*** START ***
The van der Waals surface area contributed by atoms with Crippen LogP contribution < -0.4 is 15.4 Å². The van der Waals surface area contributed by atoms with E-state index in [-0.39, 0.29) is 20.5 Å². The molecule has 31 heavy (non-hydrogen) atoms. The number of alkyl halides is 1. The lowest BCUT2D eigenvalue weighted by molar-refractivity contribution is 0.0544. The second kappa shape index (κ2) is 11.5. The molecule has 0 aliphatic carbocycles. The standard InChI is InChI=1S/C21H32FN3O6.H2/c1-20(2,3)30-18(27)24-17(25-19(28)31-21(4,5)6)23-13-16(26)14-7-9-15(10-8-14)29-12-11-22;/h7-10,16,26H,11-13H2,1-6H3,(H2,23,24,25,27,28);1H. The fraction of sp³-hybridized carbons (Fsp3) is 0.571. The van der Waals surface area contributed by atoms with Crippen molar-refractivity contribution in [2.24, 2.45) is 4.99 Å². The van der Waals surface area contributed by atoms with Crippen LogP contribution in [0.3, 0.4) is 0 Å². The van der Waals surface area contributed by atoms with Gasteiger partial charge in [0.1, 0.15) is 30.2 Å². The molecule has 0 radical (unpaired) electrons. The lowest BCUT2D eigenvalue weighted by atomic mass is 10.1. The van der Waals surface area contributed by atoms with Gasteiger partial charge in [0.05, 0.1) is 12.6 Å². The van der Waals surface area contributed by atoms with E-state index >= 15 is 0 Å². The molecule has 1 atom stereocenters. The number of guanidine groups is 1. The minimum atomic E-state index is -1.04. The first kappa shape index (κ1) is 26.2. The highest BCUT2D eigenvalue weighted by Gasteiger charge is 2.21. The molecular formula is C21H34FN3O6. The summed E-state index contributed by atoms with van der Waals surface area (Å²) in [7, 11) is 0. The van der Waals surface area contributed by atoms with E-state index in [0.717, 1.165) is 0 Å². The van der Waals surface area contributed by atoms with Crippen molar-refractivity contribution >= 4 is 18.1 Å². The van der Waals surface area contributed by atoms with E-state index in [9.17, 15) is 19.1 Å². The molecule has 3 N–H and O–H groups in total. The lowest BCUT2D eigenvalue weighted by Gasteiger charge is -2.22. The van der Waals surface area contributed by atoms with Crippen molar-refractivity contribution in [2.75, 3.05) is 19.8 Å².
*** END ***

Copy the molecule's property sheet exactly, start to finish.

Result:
The van der Waals surface area contributed by atoms with Crippen LogP contribution < -0.4 is 15.4 Å². The van der Waals surface area contributed by atoms with E-state index in [-0.39, 0.29) is 20.5 Å². The molecule has 31 heavy (non-hydrogen) atoms. The number of alkyl halides is 1. The lowest BCUT2D eigenvalue weighted by molar-refractivity contribution is 0.0544. The second kappa shape index (κ2) is 11.5. The molecule has 0 aliphatic carbocycles. The standard InChI is InChI=1S/C21H32FN3O6.H2/c1-20(2,3)30-18(27)24-17(25-19(28)31-21(4,5)6)23-13-16(26)14-7-9-15(10-8-14)29-12-11-22;/h7-10,16,26H,11-13H2,1-6H3,(H2,23,24,25,27,28);1H. The fraction of sp³-hybridized carbons (Fsp3) is 0.571. The van der Waals surface area contributed by atoms with Crippen molar-refractivity contribution in [2.24, 2.45) is 4.99 Å². The van der Waals surface area contributed by atoms with Crippen LogP contribution in [0.3, 0.4) is 0 Å². The van der Waals surface area contributed by atoms with Gasteiger partial charge in [0.1, 0.15) is 30.2 Å². The molecule has 0 radical (unpaired) electrons. The lowest BCUT2D eigenvalue weighted by atomic mass is 10.1. The van der Waals surface area contributed by atoms with Gasteiger partial charge in [0.05, 0.1) is 12.6 Å². The van der Waals surface area contributed by atoms with E-state index >= 15 is 0 Å². The molecule has 1 atom stereocenters. The number of guanidine groups is 1. The minimum atomic E-state index is -1.04. The first kappa shape index (κ1) is 26.2. The highest BCUT2D eigenvalue weighted by Gasteiger charge is 2.21. The molecular formula is C21H34FN3O6. The summed E-state index contributed by atoms with van der Waals surface area (Å²) in [7, 11) is 0. The van der Waals surface area contributed by atoms with E-state index in [0.717, 1.165) is 0 Å². The van der Waals surface area contributed by atoms with Crippen molar-refractivity contribution >= 4 is 18.1 Å². The van der Waals surface area contributed by atoms with E-state index in [9.17, 15) is 19.1 Å². The molecule has 3 N–H and O–H groups in total. The lowest BCUT2D eigenvalue weighted by Gasteiger charge is -2.22. The van der Waals surface area contributed by atoms with Crippen molar-refractivity contribution in [2.75, 3.05) is 19.8 Å².